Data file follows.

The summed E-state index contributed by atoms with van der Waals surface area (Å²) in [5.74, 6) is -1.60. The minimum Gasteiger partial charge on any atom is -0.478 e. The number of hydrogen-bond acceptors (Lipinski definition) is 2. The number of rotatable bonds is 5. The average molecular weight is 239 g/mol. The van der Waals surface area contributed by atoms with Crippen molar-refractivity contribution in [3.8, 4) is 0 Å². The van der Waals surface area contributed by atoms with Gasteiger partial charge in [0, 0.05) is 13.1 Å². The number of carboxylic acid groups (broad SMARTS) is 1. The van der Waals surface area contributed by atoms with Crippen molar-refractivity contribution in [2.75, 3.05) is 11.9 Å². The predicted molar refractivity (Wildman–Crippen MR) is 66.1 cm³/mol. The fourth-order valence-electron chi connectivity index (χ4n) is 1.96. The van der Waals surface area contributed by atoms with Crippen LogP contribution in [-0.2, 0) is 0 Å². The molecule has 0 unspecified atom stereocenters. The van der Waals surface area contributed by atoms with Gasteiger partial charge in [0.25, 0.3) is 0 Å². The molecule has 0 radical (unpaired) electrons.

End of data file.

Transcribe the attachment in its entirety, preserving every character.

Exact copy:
The summed E-state index contributed by atoms with van der Waals surface area (Å²) in [5.74, 6) is -1.60. The minimum Gasteiger partial charge on any atom is -0.478 e. The number of hydrogen-bond acceptors (Lipinski definition) is 2. The number of rotatable bonds is 5. The average molecular weight is 239 g/mol. The van der Waals surface area contributed by atoms with Crippen molar-refractivity contribution in [3.8, 4) is 0 Å². The van der Waals surface area contributed by atoms with Gasteiger partial charge in [0, 0.05) is 13.1 Å². The number of carboxylic acid groups (broad SMARTS) is 1. The van der Waals surface area contributed by atoms with Crippen molar-refractivity contribution in [2.75, 3.05) is 11.9 Å². The predicted molar refractivity (Wildman–Crippen MR) is 66.1 cm³/mol. The fourth-order valence-electron chi connectivity index (χ4n) is 1.96. The van der Waals surface area contributed by atoms with Crippen LogP contribution in [-0.2, 0) is 0 Å². The molecule has 0 unspecified atom stereocenters. The van der Waals surface area contributed by atoms with Gasteiger partial charge in [0.25, 0.3) is 0 Å². The molecule has 0 radical (unpaired) electrons.